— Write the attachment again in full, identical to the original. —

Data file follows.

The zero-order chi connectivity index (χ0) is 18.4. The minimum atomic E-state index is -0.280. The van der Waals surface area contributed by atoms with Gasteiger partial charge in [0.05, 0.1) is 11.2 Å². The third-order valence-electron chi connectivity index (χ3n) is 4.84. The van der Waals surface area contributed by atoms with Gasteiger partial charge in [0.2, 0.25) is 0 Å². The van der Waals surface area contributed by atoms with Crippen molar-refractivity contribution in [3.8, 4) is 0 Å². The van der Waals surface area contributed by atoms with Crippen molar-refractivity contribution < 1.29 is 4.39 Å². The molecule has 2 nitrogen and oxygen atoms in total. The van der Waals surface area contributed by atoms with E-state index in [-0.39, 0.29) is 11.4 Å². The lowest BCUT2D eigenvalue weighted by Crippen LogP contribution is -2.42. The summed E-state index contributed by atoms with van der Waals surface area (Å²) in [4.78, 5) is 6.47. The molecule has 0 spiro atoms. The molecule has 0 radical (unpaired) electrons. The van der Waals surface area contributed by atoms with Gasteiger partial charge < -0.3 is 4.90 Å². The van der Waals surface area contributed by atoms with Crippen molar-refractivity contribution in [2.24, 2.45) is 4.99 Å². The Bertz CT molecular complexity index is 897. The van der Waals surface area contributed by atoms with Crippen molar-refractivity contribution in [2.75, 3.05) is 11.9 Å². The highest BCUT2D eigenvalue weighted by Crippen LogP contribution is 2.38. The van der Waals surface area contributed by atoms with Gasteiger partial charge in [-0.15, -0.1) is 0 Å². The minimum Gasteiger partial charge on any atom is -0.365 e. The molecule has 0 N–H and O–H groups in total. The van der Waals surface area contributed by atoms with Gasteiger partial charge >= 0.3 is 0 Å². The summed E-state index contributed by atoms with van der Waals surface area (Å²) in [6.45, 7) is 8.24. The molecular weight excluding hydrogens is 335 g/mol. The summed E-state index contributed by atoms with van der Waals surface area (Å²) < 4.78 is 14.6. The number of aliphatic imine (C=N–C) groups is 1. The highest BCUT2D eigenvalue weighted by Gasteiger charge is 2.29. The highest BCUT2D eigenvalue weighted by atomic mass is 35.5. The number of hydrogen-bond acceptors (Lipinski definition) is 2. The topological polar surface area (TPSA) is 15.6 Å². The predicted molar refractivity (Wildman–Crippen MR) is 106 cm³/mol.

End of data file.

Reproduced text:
The zero-order chi connectivity index (χ0) is 18.4. The minimum atomic E-state index is -0.280. The van der Waals surface area contributed by atoms with Gasteiger partial charge in [0.05, 0.1) is 11.2 Å². The third-order valence-electron chi connectivity index (χ3n) is 4.84. The van der Waals surface area contributed by atoms with Gasteiger partial charge in [0.2, 0.25) is 0 Å². The van der Waals surface area contributed by atoms with Crippen molar-refractivity contribution in [3.8, 4) is 0 Å². The van der Waals surface area contributed by atoms with Crippen molar-refractivity contribution < 1.29 is 4.39 Å². The molecule has 2 nitrogen and oxygen atoms in total. The van der Waals surface area contributed by atoms with E-state index in [-0.39, 0.29) is 11.4 Å². The lowest BCUT2D eigenvalue weighted by Crippen LogP contribution is -2.42. The summed E-state index contributed by atoms with van der Waals surface area (Å²) in [4.78, 5) is 6.47. The molecule has 0 spiro atoms. The molecule has 0 radical (unpaired) electrons. The van der Waals surface area contributed by atoms with Gasteiger partial charge < -0.3 is 4.90 Å². The van der Waals surface area contributed by atoms with Crippen molar-refractivity contribution in [2.24, 2.45) is 4.99 Å². The Bertz CT molecular complexity index is 897. The van der Waals surface area contributed by atoms with Crippen molar-refractivity contribution in [2.75, 3.05) is 11.9 Å². The highest BCUT2D eigenvalue weighted by Crippen LogP contribution is 2.38. The van der Waals surface area contributed by atoms with Gasteiger partial charge in [-0.15, -0.1) is 0 Å². The minimum Gasteiger partial charge on any atom is -0.365 e. The molecule has 0 N–H and O–H groups in total. The van der Waals surface area contributed by atoms with Gasteiger partial charge >= 0.3 is 0 Å². The summed E-state index contributed by atoms with van der Waals surface area (Å²) in [6.45, 7) is 8.24. The molecular weight excluding hydrogens is 335 g/mol. The summed E-state index contributed by atoms with van der Waals surface area (Å²) < 4.78 is 14.6. The number of aliphatic imine (C=N–C) groups is 1. The highest BCUT2D eigenvalue weighted by Gasteiger charge is 2.29. The highest BCUT2D eigenvalue weighted by atomic mass is 35.5. The number of hydrogen-bond acceptors (Lipinski definition) is 2. The topological polar surface area (TPSA) is 15.6 Å². The predicted molar refractivity (Wildman–Crippen MR) is 106 cm³/mol.